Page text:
Tech startups in Los Angeles are figuring out ways to help consumers navigate the increasingly fractured world of media consumption.
El Segundo content discovery platform MediaHound officially launched its website and mobile app this week while also announcing a $4.5 million Series A funding round from Beverly Hills’ United Talent Agency and a group of undisclosed private investors. The capital raise brings MediaHound’s outside investment total to $5 million.
The company’s service helps people search for, discover and purchase entertainment content, including TV shows, movies, books, video games and music.
Rather than having to navigate services such as iTunes, Amazon.com and other online retailers separately, MediaHound shows users all the ways they can consume their favorite content, with the company taking a cut of between 5 percent and 15 percent of each sale, depending on the distributor.
In addition to a search function, MediaHound is powered by a proprietary service it calls “The Entertainment Graph,” which recommends content in a feed based on what you and your friends are watching, playing, reading and listening to. Users can also make playlists of their favorite content and share them via various social media platforms.
Each piece of content on MediaHound has its own dedicated page, and the startup also makes money by charging content owners, such as Hollywood studios, for that prime real estate.
“We give them the ability to take control of that page, post ads and release sneak peeks,” said MediaHound founder and Chief Executive Addison McCaleb. “Then we’re also able to provide them with the data and analysis behind that.”
McCaleb founded the company while studying at USC’s School of Cinematic Arts and took MediaHound through the USC Viterbi Startup Garage accelerator. Other backers of the accelerator include UTA and Menlo Park venture capital firm Kleiner Perkins Caufield & Byers.
Meanwhile, Santa Monica’s Vyu Inc. announced last week that it has raised an $825,000 seed funding round led by Dubai’s Jabbar Internet Group to continue developing its social entertainment app for smartphones.
While MediaHound is more interested in connecting consumers directly with the content they’re interested in, Vyu is focusing on the social conversations and hype surrounding the shows themselves, said founder and Chief Executive Ahmed Nassef.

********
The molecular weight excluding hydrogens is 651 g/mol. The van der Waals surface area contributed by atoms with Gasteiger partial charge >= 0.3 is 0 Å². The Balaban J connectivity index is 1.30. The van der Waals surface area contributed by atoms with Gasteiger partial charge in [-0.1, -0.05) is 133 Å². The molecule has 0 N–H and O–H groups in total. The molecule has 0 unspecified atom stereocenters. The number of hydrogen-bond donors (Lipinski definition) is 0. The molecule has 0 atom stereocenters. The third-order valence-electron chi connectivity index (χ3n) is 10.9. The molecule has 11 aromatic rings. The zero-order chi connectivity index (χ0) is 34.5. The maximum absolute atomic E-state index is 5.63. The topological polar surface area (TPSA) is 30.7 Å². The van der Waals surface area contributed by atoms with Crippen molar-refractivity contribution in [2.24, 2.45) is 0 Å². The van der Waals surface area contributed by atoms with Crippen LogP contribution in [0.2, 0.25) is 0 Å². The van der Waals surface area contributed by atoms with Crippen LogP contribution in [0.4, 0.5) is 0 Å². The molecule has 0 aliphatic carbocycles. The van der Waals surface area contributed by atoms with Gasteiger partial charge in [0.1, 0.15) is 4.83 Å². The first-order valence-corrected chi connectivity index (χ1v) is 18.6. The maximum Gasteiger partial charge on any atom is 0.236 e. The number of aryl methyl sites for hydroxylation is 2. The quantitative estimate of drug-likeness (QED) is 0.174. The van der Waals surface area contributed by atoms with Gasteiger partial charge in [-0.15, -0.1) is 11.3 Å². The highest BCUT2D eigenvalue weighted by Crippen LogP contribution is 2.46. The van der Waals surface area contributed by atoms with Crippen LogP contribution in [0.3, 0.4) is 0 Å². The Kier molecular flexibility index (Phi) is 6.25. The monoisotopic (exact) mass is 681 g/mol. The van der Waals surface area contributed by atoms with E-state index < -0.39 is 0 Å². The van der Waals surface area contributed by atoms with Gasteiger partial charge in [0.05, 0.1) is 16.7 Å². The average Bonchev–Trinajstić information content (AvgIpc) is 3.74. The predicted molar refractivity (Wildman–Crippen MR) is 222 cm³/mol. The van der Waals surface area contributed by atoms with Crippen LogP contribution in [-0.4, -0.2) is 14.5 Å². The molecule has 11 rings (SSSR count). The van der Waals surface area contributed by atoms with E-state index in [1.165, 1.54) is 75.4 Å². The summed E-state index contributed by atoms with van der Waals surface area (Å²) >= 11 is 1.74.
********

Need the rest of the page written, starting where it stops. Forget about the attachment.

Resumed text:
“With Vyu, a user simply begins by choosing a few of her favorite shows and right away she gets an aggregated real-time feed of all the latest news, video clips, images and social chatter about the show that she can in turn easily share with her friends on her social platforms,” Nassef wrote in an email.
Users won’t be able to purchase content through Vyu, though Nassef said the company hopes to incorporate that feature down the line.
Nassef, an L.A. native, served as vice president and managing director of Yahoo Inc.’s Middle East and Africa region between 2009 and 2013.
Nassef came to Yahoo after it acquired Arabic Web portal Maktoob.com. He had been at Maktoob, where he was vice president and general manager, for eight years.
The Vyu founder said that in his previous roles he discovered that mobile users’ desire to share and discover content on their phones had not been adequately met, particularly in emerging markets.
“We think this can be very interesting to advertisers who also want to connect with their consumers, given the vast budgets that are being spent on TV,” he said. “Also, the aggregated data about viewer habits and social sentiments can be very valuable to brand marketers and content owners.”
Nassef said he hopes to launch the app in the United States and Middle East sometime in the next couple of months, with other markets to follow.
New York’s Dow Jones VentureSource has released its third-quarter venture capital report, which reveals both good and bad news for the L.A. metropolitan area.
While the total number of financing rounds during the quarter decreased to 33 from 41 in the second quarter, the amount of capital raised more than doubled, jumping from almost $380 million to nearly $860 million.
The spike was due in large part to a $250 million investment in Burbank’s Legendary Entertainment Inc. by SoftBank Corp. of Minato, Japan, a telecommunications and Internet giant that’s making bold moves in the content arena. Another huge chunk of the funding pie came from Kuwait Investment Authority’s quarter-billion-dollar investment in Dr. Patrick Soon-Shiong’s NantHealth in Culver City.
Local information technology companies also raised $14 million from five separate financing rounds, compared with $12.8 million in four rounds in the second quarter.
Staff reporter Omar Shamout can be reached at email@example.com or (323) 549-5225, ext. 263.